Grievances among the Arakanese stemming from allegations of marginalization and exploitation have provided fertile ground for nationalistic (armed) movements such as the Arakan National Party (ANP) and the Arakan Army. Tellingly, Rakhine was one of the only two states in which Suu Kyi’s NLD did not win a majority in the elections of 2015 and the ANP managed to win most seats in the regional parliament through its advocacy of decidedly nationalistic goals, defended with fiery anti-Islam and anti-government rhetoric.
Instead of taking the election results as a warning signal and incentive to re-engage the region politically and economically, the government continued ignoring Rakhine aspirations. In a fashion uncomfortably remindful of Myanmar’s military era, it attempted to resolve ethnic nationalism by forcing it to its knees. Accordingly, the traditional festivities mourning the fall of the mythical Rakhine kingdom of Mrauk-U were cancelled, the flying of Rakhine flags was prohibited, and a popular ANP politician and vocal opponent of the government, Dr. Aye Maung, was arrested after he had given a public speech condemning Burmese oppression of Rakhine. Finally, in early 2018, a protest in Rakhine’s capital escalated and was crushed violently, resulting in the death of 7 civilians.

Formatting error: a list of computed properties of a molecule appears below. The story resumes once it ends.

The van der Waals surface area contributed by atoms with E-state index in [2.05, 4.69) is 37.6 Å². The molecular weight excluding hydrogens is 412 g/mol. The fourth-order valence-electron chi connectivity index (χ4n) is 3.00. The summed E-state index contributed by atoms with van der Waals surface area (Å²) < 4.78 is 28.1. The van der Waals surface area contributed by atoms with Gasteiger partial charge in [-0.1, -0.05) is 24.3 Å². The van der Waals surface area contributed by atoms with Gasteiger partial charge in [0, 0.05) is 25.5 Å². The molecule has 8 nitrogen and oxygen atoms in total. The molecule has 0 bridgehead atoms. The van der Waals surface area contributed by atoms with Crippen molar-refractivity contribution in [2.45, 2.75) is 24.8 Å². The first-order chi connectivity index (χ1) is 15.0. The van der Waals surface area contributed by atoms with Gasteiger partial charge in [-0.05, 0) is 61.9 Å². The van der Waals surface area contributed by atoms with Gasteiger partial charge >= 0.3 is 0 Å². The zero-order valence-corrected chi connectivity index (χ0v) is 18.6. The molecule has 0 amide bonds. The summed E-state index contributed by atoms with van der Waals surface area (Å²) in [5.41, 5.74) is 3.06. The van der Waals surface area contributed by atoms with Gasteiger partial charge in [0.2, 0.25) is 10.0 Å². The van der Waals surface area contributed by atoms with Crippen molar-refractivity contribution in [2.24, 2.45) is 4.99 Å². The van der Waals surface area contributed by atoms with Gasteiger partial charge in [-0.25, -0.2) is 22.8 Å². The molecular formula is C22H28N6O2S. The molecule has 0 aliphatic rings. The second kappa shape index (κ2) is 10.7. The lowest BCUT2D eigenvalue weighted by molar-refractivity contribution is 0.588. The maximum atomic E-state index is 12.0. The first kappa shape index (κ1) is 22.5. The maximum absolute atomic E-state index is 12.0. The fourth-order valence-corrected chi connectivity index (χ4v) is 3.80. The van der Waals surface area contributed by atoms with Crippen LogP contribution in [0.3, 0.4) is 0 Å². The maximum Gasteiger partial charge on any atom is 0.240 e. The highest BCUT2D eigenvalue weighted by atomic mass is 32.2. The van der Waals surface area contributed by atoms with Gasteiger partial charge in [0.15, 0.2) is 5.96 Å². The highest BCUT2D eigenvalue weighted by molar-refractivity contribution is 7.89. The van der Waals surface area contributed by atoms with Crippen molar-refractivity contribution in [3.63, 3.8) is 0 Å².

Needless to say, such measures did little besides adding fuel to public resentment. It is therefore hardly surprising that the resort to armed insurgency received broad approval among the Arakanese population. Consequently, the Arakan Army - founded in 2009 in neighboring Kachin State - found it easy to take foothold in Rakhine State. Under the catchphrase ‘Arakan Dream 2020’, the AA – and in particular its young, highly charismatic leader, Commander-in-Chief Twan Myat Naing – managed to channel the discontent of their compatriots into a common vision; A sovereign Rakhine, where freedom from Burmese exploitation and subjugation will entail the restoration of peace and wealth for the Arakanese (Irrawaddy, 2019).
Crush the Terrorists
Between 2015 and 2019, a number of skirmishes were reported between the AA and the Tatmadaw, but it was only in early 2019 that the AA staged its first major attack. On 4 January, a group of AA fighters attacked four border police posts, killing 13 policemen and wounding another 9.
The Tatmadaw’s response was immediate and heavy. According to a military general, de facto head of State, Suu Kyi herself gave orders to “crush the terrorists” (Reuters, 2019). The months following the attack witnessed an increasing militarization of Rakhine. Mortar shelling, landmines and other explosives became a daily reality for Rakhine civilians who were often caught between the conflicting parties. Within one year, hundreds were killed and wounded while a hundred thousand people fled their homes.